So, remember the other day when we told you about the Success for Fred campaign and how its owner Casey Blaney closed donations because shit was getting completely out of hand? You’d think that was sort of the end of it but no, it’s just taken yet another turn for the worse.

11Alive in Atlanta reports that the over $184,000 raised by the GoFundMe campaign is now in limbo:

A heartwarming story that went viral has taken a dramatic turn.  The woman who started the GoFundMe account for the homeless Conyers teen to attend college has now frozen the account and claims he’s lying about his background.

Freddie Barley has posted videos thanking everyone who gave, but now he may never see that money. More than $180,000 from hundreds of donors is at stake.

“Freddie is a young man of his word,” his stepdad,  Daniyel Jackson, told 11Alive’s Kaitlyn Ross.

In an update in the Success for Fred Facebook group, Blaney expresses her concerns about Fred’s backstory. Despite the fact that she earlier stated the funds raised would be placed into an educational trust, she has now said any distribution is on hold until her concerns are addressed.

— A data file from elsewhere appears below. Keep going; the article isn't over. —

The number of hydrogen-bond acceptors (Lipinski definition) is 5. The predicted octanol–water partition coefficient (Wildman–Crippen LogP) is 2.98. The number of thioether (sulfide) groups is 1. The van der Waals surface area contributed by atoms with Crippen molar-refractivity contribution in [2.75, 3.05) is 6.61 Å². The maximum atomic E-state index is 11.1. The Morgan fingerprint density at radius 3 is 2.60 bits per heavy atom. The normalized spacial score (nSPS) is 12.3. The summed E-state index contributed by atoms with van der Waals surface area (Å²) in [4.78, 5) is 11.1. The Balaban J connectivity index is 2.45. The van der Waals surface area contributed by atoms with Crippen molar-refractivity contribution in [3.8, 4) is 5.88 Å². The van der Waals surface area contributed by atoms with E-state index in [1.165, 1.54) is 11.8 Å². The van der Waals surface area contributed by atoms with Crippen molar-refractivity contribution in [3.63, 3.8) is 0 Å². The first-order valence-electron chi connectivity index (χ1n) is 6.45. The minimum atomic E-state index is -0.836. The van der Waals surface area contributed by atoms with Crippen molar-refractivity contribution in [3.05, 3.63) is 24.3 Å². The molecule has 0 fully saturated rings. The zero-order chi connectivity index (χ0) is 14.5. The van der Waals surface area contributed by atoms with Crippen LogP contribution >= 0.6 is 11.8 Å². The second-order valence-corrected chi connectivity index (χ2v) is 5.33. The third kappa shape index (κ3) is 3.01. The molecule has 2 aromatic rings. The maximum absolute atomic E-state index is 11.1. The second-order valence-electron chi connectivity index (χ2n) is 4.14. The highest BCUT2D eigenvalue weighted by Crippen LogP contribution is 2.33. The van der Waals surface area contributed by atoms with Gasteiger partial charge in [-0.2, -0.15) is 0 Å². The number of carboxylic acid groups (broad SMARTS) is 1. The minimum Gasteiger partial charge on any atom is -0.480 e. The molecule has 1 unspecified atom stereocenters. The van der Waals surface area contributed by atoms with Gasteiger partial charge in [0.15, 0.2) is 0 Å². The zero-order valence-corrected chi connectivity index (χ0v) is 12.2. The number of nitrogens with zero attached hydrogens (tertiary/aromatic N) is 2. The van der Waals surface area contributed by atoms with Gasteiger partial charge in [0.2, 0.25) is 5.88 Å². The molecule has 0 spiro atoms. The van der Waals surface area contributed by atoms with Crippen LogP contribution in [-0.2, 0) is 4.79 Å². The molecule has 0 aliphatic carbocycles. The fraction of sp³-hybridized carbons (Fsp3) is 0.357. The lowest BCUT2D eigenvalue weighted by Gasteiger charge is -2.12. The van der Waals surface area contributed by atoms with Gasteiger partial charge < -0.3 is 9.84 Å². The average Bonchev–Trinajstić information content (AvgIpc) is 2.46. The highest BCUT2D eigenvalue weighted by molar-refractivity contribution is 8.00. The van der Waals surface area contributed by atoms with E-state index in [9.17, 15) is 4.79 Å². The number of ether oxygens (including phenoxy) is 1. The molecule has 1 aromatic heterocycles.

Casey Blaney Success for Fred

Atlanta Black Star reports there also seems to be a “rift” between Fred and Blaney after a Facebook post on Fred’s page expressed his own concerns:

But a rift occurred in the newfound friendship when Barley objected to Blaney’s plans of what he should do with the $184,000 he received in donations. According to the AJC, the college student posted a message to Facebook saying he disapproved of Blaney’s plans to place the funds in a trust; the only way he would agree to doing so was if he could choose an attorney and trustee on his own.

In another post, Barley expresses that no bad blood exists between he and Blaney.

Atlanta Black Star also included this statement from GoFundMe regarding the funds currently in limbo:

“The funds raised are placed on hold and cannot be withdrawn until all the questions have been answered,” GoFundMe spokesman Bobby Whithorne said in a statement. “… If they are not, we will refund the donors.”

Someone has even started a petition on Change.org to have the money released to Fred. As of press time, it has 6,603 supporters.

Now, what’s our lesson here, kids? First, understand someone’s backstory before you create a GoFundMe campaign for them. Second, have a plan ready on the off chance it goes viral. And third… well, third, probably just don’t start a GoFundMe campaign for something like this at all, because do you really want to be in the middle of a shitstorm?

Watch more on this developing story from 11Alive

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